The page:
FLINT TWP. — A Genesee County Circuit Court judge recently acquitted a township man of criminal charges, clearing the way for his civil suit in federal court to proceed against the township police police department.
John David McMorris, now 23, filed the suit in February 2014 claiming his civil rights were violated when he was arrested on Christmas Eve 2013 on charges of carrying a concealed weapon (CCW).
The arrest was recorded on the police car dash camera and viewed as evidence.
McMorris argued that he was openly carrying a handgun, as allowed under Michigan law.
But McMorris’ civil rights suit was put on hold when the Genesee County Prosecutor’s Office filed criminal CCW charges against him in July 2014, according to his attorney Craig L. McAra. Under federal law, the criminal case had to be resolved first. so a stay of proceedings was issued for the civil case.
A jury trial in the criminal case began this month but was dismissed a day later on April 2 by a directed verdict from Circuit Court Judge Archie Hayman. A directed verdict is when a judge decides that there is not enough evidence for a jury to reach a verdict beyond reasonable doubt.
“We are very confident the judge made the right decision,’’ McAra said, adding that a poll of the 14 jurors when they were brought back into court after the directed verdict was granted, found that only one woud have voted to convict.
“The facts were the facts,” McAra said. “It was clear that Mr. McMorris was open carrying. There was no reasonable basis for the jury to be allowed to conclude he was carrying a concealed weapon.”
McMorris is a young man and very relieved not to be labeled a convicted felon for the rest of his life, McAra said.
“Now that the criminal case is over, I will file a motion to have the civil case reinstated,”McAra said.
That action presumes that the prosecutor will not appeal Judge Hayman’s decision. The prosecutor’s office did not respond to a request for comment.
Attorney G. Gus Morris, rep- resenting the township police department, said the outcome of the criminal case does not affect the defense in the civil case.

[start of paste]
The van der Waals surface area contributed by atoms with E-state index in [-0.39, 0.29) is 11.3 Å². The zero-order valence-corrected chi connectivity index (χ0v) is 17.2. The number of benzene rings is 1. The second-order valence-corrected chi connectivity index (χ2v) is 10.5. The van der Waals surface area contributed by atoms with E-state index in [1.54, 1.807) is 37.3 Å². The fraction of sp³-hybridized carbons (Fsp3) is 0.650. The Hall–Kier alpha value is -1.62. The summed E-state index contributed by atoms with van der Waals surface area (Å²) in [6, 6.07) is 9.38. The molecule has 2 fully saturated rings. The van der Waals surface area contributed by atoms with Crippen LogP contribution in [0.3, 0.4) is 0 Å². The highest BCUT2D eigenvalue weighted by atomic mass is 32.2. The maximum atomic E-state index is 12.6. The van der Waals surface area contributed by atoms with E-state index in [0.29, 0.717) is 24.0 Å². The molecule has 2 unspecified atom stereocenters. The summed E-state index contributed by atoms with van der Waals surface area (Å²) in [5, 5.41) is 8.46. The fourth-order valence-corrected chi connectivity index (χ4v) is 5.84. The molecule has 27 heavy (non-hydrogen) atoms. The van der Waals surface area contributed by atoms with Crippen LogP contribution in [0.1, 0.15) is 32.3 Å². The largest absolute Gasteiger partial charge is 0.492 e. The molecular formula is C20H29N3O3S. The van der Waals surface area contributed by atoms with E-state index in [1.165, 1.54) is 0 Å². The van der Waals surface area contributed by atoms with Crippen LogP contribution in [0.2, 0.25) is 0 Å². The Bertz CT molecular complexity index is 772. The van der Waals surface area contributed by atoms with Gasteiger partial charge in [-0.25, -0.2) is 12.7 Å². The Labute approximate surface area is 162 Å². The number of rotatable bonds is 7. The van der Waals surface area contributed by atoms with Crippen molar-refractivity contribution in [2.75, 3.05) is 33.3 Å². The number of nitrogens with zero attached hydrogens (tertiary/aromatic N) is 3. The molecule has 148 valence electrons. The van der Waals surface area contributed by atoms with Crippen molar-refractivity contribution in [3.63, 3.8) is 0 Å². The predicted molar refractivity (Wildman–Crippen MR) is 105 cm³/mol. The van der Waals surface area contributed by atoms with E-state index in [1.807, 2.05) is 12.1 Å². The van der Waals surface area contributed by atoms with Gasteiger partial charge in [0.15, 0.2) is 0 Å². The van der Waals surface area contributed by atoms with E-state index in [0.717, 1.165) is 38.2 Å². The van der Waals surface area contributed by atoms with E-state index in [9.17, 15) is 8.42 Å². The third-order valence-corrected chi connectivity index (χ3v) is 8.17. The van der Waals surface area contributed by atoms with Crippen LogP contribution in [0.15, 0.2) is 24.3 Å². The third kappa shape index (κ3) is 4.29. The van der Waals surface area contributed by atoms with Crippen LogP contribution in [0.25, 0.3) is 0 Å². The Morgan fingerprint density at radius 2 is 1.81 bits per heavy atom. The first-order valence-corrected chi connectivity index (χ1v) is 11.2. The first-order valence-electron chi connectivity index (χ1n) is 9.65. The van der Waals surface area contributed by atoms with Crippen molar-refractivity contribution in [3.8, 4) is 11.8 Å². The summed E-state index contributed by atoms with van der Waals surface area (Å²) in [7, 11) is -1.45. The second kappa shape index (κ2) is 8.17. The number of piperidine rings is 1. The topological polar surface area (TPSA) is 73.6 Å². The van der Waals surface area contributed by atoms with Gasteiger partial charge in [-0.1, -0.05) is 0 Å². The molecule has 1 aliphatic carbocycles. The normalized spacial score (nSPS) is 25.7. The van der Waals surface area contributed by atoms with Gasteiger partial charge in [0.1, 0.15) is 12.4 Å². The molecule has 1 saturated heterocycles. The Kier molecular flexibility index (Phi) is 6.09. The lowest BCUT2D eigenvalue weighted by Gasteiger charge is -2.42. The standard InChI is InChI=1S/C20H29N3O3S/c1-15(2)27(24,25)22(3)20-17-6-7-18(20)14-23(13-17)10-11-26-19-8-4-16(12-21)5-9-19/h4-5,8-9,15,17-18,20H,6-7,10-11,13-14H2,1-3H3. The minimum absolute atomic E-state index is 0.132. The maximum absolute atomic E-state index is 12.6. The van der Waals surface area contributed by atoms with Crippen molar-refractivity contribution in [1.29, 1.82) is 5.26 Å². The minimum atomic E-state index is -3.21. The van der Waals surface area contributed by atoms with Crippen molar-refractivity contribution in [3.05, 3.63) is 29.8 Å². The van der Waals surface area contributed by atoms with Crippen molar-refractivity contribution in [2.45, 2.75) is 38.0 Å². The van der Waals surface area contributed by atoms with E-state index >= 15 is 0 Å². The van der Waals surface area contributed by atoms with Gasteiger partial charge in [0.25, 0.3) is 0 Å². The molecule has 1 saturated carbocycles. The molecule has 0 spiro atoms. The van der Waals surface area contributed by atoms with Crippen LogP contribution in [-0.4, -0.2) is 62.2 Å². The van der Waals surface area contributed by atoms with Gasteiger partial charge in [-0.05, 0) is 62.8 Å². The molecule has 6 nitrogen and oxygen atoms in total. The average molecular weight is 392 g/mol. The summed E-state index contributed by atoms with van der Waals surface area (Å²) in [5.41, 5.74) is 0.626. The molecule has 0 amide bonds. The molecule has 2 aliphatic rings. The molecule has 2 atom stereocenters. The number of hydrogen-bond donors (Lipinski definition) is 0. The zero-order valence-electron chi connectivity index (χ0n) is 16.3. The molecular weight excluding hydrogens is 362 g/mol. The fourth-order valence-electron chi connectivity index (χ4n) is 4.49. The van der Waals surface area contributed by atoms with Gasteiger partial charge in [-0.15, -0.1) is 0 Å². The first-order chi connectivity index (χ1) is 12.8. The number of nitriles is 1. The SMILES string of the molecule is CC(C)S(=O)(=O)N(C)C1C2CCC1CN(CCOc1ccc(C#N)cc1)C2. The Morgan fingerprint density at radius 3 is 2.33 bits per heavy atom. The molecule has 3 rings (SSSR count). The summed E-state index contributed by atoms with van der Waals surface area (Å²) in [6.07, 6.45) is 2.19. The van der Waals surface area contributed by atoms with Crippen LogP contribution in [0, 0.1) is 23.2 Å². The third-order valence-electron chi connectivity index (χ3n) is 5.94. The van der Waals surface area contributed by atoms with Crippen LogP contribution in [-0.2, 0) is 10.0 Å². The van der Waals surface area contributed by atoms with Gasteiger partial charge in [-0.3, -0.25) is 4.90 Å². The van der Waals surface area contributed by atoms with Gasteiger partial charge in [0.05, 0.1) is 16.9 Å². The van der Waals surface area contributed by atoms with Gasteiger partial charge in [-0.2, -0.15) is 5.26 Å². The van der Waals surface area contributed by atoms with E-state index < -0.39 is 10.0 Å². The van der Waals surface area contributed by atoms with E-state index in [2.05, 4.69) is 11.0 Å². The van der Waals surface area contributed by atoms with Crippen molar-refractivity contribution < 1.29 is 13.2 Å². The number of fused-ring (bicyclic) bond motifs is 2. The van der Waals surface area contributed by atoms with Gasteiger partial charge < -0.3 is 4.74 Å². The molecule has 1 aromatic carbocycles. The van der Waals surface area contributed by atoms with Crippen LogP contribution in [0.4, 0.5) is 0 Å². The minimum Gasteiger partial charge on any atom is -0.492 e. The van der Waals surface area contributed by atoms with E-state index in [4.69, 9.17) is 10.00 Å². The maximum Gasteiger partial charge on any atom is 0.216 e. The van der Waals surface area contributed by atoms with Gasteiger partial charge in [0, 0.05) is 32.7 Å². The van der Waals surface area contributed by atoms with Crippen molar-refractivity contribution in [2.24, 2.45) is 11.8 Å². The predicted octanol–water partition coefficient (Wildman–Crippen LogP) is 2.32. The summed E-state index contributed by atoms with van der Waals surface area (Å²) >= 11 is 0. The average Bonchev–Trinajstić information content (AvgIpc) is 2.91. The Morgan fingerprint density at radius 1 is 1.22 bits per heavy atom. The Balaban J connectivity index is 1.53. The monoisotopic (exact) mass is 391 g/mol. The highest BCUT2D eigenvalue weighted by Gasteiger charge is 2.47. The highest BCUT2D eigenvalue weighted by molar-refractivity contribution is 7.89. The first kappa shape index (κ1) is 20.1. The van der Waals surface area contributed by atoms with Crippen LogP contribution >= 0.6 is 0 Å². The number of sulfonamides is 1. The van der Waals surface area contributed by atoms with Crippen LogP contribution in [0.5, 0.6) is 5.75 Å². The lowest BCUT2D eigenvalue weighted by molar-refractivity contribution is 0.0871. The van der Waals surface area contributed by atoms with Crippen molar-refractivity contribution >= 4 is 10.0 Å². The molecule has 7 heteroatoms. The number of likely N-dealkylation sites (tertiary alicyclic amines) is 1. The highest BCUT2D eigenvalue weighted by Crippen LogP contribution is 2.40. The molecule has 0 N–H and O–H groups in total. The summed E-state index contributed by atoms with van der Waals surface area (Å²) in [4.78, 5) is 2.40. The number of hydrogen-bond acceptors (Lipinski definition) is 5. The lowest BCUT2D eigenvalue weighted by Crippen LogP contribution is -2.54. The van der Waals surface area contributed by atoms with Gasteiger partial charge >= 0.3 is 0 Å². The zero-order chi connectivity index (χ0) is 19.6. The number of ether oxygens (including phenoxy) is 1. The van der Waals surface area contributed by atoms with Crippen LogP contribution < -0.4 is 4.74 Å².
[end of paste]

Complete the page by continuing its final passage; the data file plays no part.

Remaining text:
“We continue to believe that Sgt. (Russell) Fries actions were lawful in arresting Mr. McMorris,” he said.
“Police officers can arrest someone lawfully if there is probable cause to arrest them.”
Township police feel that Sgt. Fries acted lawfully because the arrest was supported by probable cause, Morris said.
Township Police Chief George Sippert declined to comment on the case, deferring all comment to attorney Morris.
In the civil case, the burden of proof will be greater on the plaintiff and his attorney, Morris said. McAra agreed.
“The legal standard for wrongful arrest is pretty low on the part of police officers,”McAra said. “There is a much higher standard for us to show and lower standard for the defense to show.
It will be a much more difficult fight in federal court.”
After the stay of proceedings is lifted, the civil case should take a couple of months to come before a federal judge in U.S. District Court Judge in Detroit, McAra said. If the judge rules against McMorris, he has the option of appealing to a higher court.
McMorris’ five-count complaint claims violation of his civil rights, false arrest, false imprisonment, constitutional violations and intentional infliction of emotional distress including being deprived of spending Christmas Day with his family.
According to court documents, McMorris was arrested at about 11:30 p.m. on Christmas Eve while walking down Torrey Road openly carrying a holstered Smith *& Wesson 40-caliber handgun.
Sgt. Fries argued that the gun was not visible but McMorris said it was or that he was not aware if it been hidden by his coat. Fries arrested him and he was held until December 26 before being released without being charged.
McAra said that his client is an advocate of his Second Amendment right to bear arms and the right to open carry but he was not trying to make a statement on the night of his arrest. He was carrying the gun for personal protection, McAra said.
McMorris is seeking damages in excess of $25,000 but the courts will ultimately decide the amount if he wins his case, McAra said.
“He spent three days in jail including Christmas. Being dragged through the criminal process enhances his interest in a reasonable settlement,’’ McAra said.